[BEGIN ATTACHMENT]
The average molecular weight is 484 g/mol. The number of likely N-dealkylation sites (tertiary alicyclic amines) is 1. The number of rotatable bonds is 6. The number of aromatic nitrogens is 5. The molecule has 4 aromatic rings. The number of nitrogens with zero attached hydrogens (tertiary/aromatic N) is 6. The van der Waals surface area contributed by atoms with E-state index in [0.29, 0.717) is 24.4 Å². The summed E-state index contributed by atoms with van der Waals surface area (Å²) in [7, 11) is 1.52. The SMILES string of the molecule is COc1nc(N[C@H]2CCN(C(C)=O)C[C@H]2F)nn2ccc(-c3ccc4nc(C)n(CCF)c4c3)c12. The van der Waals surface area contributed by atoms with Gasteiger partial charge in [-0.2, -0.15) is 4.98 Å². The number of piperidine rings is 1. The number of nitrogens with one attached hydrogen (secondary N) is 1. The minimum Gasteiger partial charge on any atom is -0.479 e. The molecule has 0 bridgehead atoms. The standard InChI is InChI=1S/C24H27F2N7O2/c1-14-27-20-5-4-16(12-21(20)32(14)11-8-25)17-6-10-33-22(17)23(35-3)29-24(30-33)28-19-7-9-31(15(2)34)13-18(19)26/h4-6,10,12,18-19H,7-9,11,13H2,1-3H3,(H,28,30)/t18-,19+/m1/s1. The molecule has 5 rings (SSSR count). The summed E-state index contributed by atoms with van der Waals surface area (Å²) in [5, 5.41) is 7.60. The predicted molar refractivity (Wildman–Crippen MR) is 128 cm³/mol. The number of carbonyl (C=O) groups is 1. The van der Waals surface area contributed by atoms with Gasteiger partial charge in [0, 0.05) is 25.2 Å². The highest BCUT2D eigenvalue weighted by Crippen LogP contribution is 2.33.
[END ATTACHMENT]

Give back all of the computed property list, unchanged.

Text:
The average molecular weight is 484 g/mol. The number of likely N-dealkylation sites (tertiary alicyclic amines) is 1. The number of rotatable bonds is 6. The number of aromatic nitrogens is 5. The molecule has 4 aromatic rings. The number of nitrogens with zero attached hydrogens (tertiary/aromatic N) is 6. The van der Waals surface area contributed by atoms with E-state index in [0.29, 0.717) is 24.4 Å². The summed E-state index contributed by atoms with van der Waals surface area (Å²) in [7, 11) is 1.52. The SMILES string of the molecule is COc1nc(N[C@H]2CCN(C(C)=O)C[C@H]2F)nn2ccc(-c3ccc4nc(C)n(CCF)c4c3)c12. The van der Waals surface area contributed by atoms with Gasteiger partial charge in [-0.2, -0.15) is 4.98 Å². The number of piperidine rings is 1. The number of nitrogens with one attached hydrogen (secondary N) is 1. The minimum Gasteiger partial charge on any atom is -0.479 e. The molecule has 0 bridgehead atoms. The standard InChI is InChI=1S/C24H27F2N7O2/c1-14-27-20-5-4-16(12-21(20)32(14)11-8-25)17-6-10-33-22(17)23(35-3)29-24(30-33)28-19-7-9-31(15(2)34)13-18(19)26/h4-6,10,12,18-19H,7-9,11,13H2,1-3H3,(H,28,30)/t18-,19+/m1/s1. The molecule has 5 rings (SSSR count). The summed E-state index contributed by atoms with van der Waals surface area (Å²) in [5, 5.41) is 7.60. The predicted molar refractivity (Wildman–Crippen MR) is 128 cm³/mol. The number of carbonyl (C=O) groups is 1. The van der Waals surface area contributed by atoms with Gasteiger partial charge in [0, 0.05) is 25.2 Å². The highest BCUT2D eigenvalue weighted by Crippen LogP contribution is 2.33.